Wolves in region pose danger to livestock
Eastern Oregon received more confirmation last month that wolves are settling into the region. The news wasn't as startling as last April's headlines about wolves killing 24 sheep in Baker County's Keating Valley. Still it bolstered the case for legislation to allow ranchers to protect their livestock from wolf attacks.
The latest development came when Oregon Department of Fish and Wildlife officials captured and radio-collared an adult wolf in the Imnaha area of Wallowa County. It was the second collaring for the state's wolf program; the first was a young male captured after the sheep deaths in Keating.
The July capture was a female dubbed B300 that had been tracked by radio collar as she migrated into Oregon from Idaho in early 2008. Her collar went silent in September 2008, and her fate was uncertain. While checking an area for pups in July, ODFW trapped an adult wolf that turned out to be the missing female. Biologists replaced her defunct collar and also confirmed she had borne pups - this season.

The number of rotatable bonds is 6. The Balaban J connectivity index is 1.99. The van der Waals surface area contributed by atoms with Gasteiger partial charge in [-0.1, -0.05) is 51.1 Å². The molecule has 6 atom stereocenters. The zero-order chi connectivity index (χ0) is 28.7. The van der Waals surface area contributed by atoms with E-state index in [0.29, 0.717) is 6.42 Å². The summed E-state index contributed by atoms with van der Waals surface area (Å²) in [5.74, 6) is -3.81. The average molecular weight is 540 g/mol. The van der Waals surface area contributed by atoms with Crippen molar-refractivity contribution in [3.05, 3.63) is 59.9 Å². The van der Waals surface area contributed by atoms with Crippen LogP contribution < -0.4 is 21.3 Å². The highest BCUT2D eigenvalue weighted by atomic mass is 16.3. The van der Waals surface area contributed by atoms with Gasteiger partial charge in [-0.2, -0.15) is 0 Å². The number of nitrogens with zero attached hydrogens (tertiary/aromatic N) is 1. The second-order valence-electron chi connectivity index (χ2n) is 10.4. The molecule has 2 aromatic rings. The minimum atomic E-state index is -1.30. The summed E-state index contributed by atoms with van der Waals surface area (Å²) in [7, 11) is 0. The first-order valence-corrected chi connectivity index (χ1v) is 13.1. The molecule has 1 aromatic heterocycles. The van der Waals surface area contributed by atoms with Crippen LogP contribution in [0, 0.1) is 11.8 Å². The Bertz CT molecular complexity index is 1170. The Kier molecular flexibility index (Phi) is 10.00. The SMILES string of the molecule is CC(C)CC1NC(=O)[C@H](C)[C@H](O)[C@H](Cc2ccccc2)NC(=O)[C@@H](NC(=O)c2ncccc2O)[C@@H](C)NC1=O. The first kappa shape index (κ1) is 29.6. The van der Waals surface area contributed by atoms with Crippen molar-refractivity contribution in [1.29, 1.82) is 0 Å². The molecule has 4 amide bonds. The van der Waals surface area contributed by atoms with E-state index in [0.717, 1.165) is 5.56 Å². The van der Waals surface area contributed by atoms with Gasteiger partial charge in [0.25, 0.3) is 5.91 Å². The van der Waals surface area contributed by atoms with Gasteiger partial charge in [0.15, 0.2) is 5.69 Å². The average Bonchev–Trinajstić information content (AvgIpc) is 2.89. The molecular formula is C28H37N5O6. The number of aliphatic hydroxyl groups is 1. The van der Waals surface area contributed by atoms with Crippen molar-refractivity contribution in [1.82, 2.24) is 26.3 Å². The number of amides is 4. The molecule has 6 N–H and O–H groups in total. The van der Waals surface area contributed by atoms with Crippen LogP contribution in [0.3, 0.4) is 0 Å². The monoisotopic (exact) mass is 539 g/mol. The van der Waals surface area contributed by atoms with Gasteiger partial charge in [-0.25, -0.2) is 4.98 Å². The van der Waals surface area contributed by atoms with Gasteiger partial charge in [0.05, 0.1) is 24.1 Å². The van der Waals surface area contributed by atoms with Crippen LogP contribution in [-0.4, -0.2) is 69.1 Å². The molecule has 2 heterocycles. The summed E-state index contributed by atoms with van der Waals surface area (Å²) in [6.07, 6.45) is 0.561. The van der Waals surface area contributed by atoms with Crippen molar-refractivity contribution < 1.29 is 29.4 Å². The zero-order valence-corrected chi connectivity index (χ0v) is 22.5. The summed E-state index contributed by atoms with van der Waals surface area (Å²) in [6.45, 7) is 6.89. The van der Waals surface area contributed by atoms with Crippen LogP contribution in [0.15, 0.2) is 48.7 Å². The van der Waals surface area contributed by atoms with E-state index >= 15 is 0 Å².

Clearly, wolves are rediscovering their comfort zone in Oregon. That's not surprising, given the experience in Idaho and Montana. Wolf populations in both of those states have recovered to the point that officials are establishing their first controlled wolf hunts since the near-extirpation of the species from the region more than a half-century ago.
While a cause for celebration by wildlife groups and an intriguing prospect for hunters, this hasn't been an easy transition for livestock owners. Wolves are considered reclusive hunters and shy of people, but some of these predators - often young adults seeking to establish their own territory - have found livestock too great a temptation to ignore.
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